The Vancouver Symphony Orchestra moved to the Bell Performing Arts Centre in Surrey on Monday in rain and strong winds but thriving spirit under energetic guest conductor Alexandre Bloch, Music Director of the Orchestre National de Lille, in works by Mendelssohn, Bruch and Beethoven.

Alexandre Bloch © Alex Hungary
Alexandre Bloch
© Alex Hungary

In 1839 the Leipzig Theatrical Pension Fund had invited Mendelssohn to write an overture and a song for a benefit performance of the play Ruy Blas by Victor Hugo, but he thought it so “absolutely ghastly” that he obliged with only a song. Embarrassed by the Fund’s urging, he followed up with an overture in a day and had it copied in time for the play’s rehearsal the following week. In the play, Ruy Blas is valet to an aristocrat in 18th-century Spain – and a poet to boot. Determined to avenge being scorned by the Queen, the aristocrat passes Blas off as a nobleman but eventually exposes and humiliates him. He tries to poison himself after killing his master, and is pardoned by the queen in his dying moments. Despite Mendelssohn’s distaste for the melodrama, the overture is a vivid portrait of swagger, bravado, swashbuckling chicanery, chivalry and romantic fantasy – a fun ice-breaker to more serious fare.

The Vancouver Symphony, possibly not having warmed up enough in the inclement weather, struggled to bring out the best of Mendelssohn’s overture. The brass was a fraction of a second out of sync in the opening fanfare, and the strings were dull in tone and not quite together some of the time. Bloch kept up a brisk pace and sense of good cheer, occasionally extracting an appropriate dose of lyricism, but not enough to make it an unquestioned success.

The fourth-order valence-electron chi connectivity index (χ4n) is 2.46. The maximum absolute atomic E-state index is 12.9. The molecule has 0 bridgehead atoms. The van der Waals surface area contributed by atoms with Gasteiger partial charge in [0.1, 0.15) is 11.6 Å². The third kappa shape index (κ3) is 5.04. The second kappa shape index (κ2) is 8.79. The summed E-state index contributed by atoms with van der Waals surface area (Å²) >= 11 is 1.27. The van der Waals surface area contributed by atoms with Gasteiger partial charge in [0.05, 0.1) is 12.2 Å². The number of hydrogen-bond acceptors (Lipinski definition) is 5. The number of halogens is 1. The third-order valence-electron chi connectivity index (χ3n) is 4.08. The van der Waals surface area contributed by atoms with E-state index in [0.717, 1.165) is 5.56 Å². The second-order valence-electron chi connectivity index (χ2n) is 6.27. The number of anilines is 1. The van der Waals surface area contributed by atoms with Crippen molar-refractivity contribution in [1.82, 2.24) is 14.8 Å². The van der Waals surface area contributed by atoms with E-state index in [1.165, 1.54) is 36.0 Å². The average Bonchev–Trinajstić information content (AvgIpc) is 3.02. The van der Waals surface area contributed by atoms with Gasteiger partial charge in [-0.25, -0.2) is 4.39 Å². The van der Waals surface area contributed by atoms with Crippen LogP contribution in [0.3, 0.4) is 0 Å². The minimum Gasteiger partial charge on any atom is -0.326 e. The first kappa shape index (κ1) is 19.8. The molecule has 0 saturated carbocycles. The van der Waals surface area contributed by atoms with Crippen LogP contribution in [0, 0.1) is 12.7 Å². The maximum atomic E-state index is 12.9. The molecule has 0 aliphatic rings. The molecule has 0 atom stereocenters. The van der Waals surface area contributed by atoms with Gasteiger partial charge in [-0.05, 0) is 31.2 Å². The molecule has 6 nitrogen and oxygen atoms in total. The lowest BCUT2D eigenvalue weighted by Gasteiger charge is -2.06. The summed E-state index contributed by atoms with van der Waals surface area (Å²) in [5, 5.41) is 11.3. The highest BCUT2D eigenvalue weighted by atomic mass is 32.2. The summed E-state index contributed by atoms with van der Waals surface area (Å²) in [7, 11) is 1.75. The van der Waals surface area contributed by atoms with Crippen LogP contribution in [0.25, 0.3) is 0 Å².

Violinist Blake Pouliot then joined the orchestra in Bruch’s Scottish Fantasy, a work of fine musical imagination. The strings opened up a space specially for the harp near the soloist, reflecting the importance of the instrument suggested by the work’s original published title of “Fantasy for Violin with Orchestra and Harp, freely using Scottish Folk Melodies”. Pouliot’s account was intimate and sensitive, with a strong sense of rhythm showing affinity with the Scottish folk melodies that inspired Bruch. His unassuming entry after the gloomy orchestral opening of the first movement belied his role in shaping the direction of the work. His tone of lament was tear-jerkingly nostalgic, underpinned by unobtrusive pangs of sorrow in the orchestra. The mood perked up in a lively dance rhythm in the Allegro second movement as soloist and orchestra engaged in a banter when the soloist wasn’t soaring to heights of ecstasy. Pouliot’s lyricism in the Andante sostenuto paled in comparison to the first movement, but was nevertheless soothing relief to the preceding vigour. In the Allegro guerriero finale, orchestra and soloist joined hands in unabashed chest-beating celebration. After staying in the background the harp came to the fore, adding colours of romanticism.

Reinvigorated after the intermission, the orchestra tackled Beethoven’s Symphony no. 5 in C minor with verve but avoiding dramatic hyperbole. Apparently not subscribing to reports of the opening notes being “fate knocking at the door”, Bloch took a subdued approach, emphasising more their rhythmic support of the symphony’s structure. Gesturing vigorously to keep up a palpable propulsive pace, sometimes almost squatting to make a point, he drew from the orchestra distinct layers of colour and variety of dynamics. The reflective oboe response to the hurly-burly of the first movement was not quite as prominent as it should be. The wallowing rhythm of the second movement was mesmerising, as were the passages of triumph majestic, interspersed with a fine interplay between the brass and woodwinds. The haunting moments of darkness on low strings that opened the third movement were soon dispelled by loud brass calls driven by the rhythmic vigour of the first. After a romp on low strings a pause of soft rumbling paved the way to the triumphant and march-like final movement, its paroxysmal energy helped by blaring trombones and piccolo. The cataclysmic pulse was sometimes unrelenting, as the orchestra congealed into the convulsive final moments. After a faltering start, the orchestra finally redeemed itself in a show of defiance.